Although his Supreme Court case was bolstered by a cake troll on the right, cake trolls on the left are making life miserable for Colorado baker Jack Phillips.
On the day that the U.S. Supreme Court kicked the Masterpiece Cakeshop case back to Colorado, a transgender lawyer, Autumn Scardina, asked Jack Phillips to bake a birthday cake to celebrate the 7th anniversary of her transition with a blue exterior and pink interior. Phillips refused, his lawyers reported because gender is God-given and “not determined by perceptions or feelings.”
A few days later, Colorado’s civil rights division found “probable cause” that Phillips is required to make the new cake by state law.
A few days later, Colorado’s civil rights division found “probable cause” that Phillips is required by Colorado law to make the cake.
Phillips alleges that the same person made other requests for cakes that featured Satanic symbols, sexually explicit materials, and promoted marijuana use, all of which would require speech that would violate his religious beliefs.
Now Phillips is suing the Colorado Civil Rights Division (full text of complaint) arguing that Colorado’s enforcement of the law “prohibits Phillips from telling others the messages that he cannot express because of his religious beliefs and from explaining the religious beliefs that compel him to decline these messages,” and is demonstrating “anti-religious hostility toward” Phillips.
Phillips’ August 14, 2018 complaint includes several causes of action including anti-religious discrimination, violation of his free speech rights, violation of his right to due process of law in a fair and unbiased manner, and violation of his right to equal protection of the law. The complaint also states that where Colorado’s brief to the Supreme Court said the wedding cake issue was neutrality of the cake and that he could decline to make cakes with particular messages, the commission’s decision requiring him to make such cakes constituted a reversal of its representation to the Court.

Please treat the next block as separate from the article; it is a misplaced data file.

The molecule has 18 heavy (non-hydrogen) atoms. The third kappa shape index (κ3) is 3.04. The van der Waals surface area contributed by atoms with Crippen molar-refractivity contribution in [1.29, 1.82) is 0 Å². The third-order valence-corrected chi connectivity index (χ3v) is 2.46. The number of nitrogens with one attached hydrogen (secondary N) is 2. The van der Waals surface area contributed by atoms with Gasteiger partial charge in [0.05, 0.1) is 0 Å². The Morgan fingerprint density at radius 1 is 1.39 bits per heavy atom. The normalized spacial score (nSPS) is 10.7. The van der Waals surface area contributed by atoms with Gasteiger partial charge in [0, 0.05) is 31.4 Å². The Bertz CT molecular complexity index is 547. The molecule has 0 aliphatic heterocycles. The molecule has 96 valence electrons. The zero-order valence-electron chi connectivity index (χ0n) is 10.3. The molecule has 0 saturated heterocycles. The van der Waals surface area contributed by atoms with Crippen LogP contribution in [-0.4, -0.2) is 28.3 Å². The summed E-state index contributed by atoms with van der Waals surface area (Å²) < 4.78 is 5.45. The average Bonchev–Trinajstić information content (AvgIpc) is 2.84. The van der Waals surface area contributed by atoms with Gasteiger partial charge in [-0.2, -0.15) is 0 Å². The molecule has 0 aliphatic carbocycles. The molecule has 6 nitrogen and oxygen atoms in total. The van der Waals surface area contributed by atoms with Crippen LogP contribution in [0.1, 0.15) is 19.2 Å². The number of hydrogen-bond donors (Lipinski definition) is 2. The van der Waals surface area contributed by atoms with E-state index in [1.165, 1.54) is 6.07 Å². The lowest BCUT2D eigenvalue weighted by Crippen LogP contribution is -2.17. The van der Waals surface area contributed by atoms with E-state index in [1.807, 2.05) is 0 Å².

The Supreme Court’s June 2018 decision was not the “win” for the right to refuse to bake a same-sex wedding cake on religious grounds. Instead, since-retired Justice Anthony Kennedy wrote a narrow decision that because members of the Colorado Civil Rights Commission had said some things that were perceived to be negative about Mr. Phillips’ religion, the case should be reviewed again.
The Court also noted that the commission had treated Phillip’s refusal differently from other cake disputes by pursuing the case against Phillips while dismissing claims brought by William Jack who had filed complaints when three bakeries refused to make cakes with anti-gay messages. Wrote Justice Kennedy, “a principled rationale for the difference in treatment of these two instances cannot be based on the government’s assessment of offensiveness.”
What Justice Kennedy failed to consider was that William Jack was a cake troll. Jack deliberately ordered offensive and provocative cakes to elicit a negative response in order to sue the bakers who refused his ridiculous cakes. In doing so, Justice Kennedy maintained the Court’s traditional reluctance to address sincerity.
While the original cake case involved the idea that a neutral cake would be used for a particular ceremony that Phillips believed violated his religious beliefs, the fact that Justice Kennedy attached significance to William Jack’s derogatory cakes opened the door to the use of intentionally offensive products to support their legal complaints. (See “The Christian Right’s bizarre plan to destroy civil rights laws by trolling,” Ian Millhiser, ThinkProgress.org, June 6, 2018.)
With the legitimization of trolls coming out on the right, trolls on the left have received the signal. The underlying argument of Phillips’ complaint is that he is being trolled, not only by those posing as potential customers but by a state that fails to discern the effect of the strategy behind their cake orders. Unfortunately, the Masterpiece Cakeshop decision arguably legitimizes trolling, and Colorado is now obligated to take such claims seriously regardless of sincerity.